Some of the solutions to these issues include talking with children and adolescents about the impact of COVID-19 on their lives and assess its potential relationship to their current mental health. For some adolescents, the psychosocial impact of COVID-19 may be related to the onset or exacerbation of their current mental health problems. For other youths, particularly those with social anxiety disorders, remaining at home and doing online schooling may temporarily relieve their anxiety, but this is not a long-term solution and may result in overwhelming anxiety [8] when it becomes necessary for them to return to school.

In her publication, Lee J [9] looked at the adverse effects of school closures and alienation on children. She cites a UNESCO report, which records the following as pertinent factors that need to be recognized and follow-up provided by the relevant health and school officials:

Interrupted learning: When schools close, children and youth are deprived opportunities for growth and development. The disadvantages are disproportionate for under-privileged learners.

Poor nutrition: Many children and youth rely on free meals provided at schools for food and healthy nutrition. When schools close, their nutritional health is compromised.

Gaps in childcare: In the absence of alternative options, working parents often leave children alone when schools close and this can lead to risky behaviours, including the increased influence of peer pressure and substance abuse.

Rise in dropout rates: It is a challenge to ensure that children and youth return and stay in school when schools reopen after closures. Economic shocks place additional pressure on children to work (especially in low-income countries) and to generate income for financially distressed families. Early marriages may increase, and teenage pregnancies become more common when girls are alienated from school.

Social isolation: Schools are hubs of social activity and human interaction. When schools close, many children and youth miss the social contacts that are essential to learning and development.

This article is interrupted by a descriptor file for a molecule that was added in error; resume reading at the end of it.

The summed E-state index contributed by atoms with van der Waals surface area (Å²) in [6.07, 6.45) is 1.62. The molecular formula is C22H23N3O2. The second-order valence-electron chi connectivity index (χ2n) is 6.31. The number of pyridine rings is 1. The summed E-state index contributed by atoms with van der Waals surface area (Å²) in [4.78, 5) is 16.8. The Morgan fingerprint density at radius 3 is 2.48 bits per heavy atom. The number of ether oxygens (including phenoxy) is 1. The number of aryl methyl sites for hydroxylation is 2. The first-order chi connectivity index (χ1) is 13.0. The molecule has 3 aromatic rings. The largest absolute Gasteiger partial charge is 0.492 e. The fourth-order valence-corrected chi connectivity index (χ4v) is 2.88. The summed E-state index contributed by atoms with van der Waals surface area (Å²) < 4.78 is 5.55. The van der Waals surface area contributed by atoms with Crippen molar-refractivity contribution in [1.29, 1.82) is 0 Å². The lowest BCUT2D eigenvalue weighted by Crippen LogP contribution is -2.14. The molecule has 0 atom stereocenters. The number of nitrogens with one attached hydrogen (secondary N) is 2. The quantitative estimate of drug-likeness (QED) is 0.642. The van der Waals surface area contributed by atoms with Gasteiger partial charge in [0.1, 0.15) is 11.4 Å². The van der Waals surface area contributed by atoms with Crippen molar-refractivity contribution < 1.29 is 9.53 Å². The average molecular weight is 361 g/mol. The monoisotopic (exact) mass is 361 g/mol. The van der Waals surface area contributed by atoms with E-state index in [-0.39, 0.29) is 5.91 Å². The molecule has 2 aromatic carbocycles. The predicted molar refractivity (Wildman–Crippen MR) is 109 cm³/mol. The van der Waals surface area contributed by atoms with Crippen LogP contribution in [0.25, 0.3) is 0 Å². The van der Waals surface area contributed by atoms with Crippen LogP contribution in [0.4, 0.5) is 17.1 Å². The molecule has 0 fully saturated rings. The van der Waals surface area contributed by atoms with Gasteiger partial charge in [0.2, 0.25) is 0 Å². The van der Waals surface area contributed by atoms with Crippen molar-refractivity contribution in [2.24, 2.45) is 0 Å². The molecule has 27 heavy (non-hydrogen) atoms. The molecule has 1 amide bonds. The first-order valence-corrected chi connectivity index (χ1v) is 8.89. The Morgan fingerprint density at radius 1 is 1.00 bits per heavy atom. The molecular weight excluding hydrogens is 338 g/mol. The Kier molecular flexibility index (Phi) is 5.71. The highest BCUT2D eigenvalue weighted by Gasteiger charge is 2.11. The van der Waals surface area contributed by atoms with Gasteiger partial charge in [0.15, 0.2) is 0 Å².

Possible Interventions (as cited by Imran N, et al. [5]).

In the chart above, Imran N, et al. [5] suggest that effective interventionist measures should be put in place such as telehealth services to help both parents and children who were identified as being ‘at risk’; the provision of increased psychosocial support systems and more accurate information dissemination on social media platforms to mitigate the effects of home confinement on children and adolescents.

There is much evidence that significant burden of mental illnesses originate in young age and adult life productivity is deeply rooted in early years so that close attention to the mental health of young people in quarantine is warranted to avoid any long-term consequences [6].


During periods of prolonged social isolation, it is important to recognize the necessity of increasing resilience in children and adolescents by increasing online learning in more social and affective ways rather than academic. Digital technology can provide evidence-based interventions to help young people to reappraise their thoughts and to change their behavior within the confines of the home setting. In order to decrease mental illness and anxiety-related situations, health-care providers must find ways to give children and adolescents a sense of belonging within the family and to feel that they are part of a wider community.



Conflict of Interests

Author declares that there is no conflict of interest.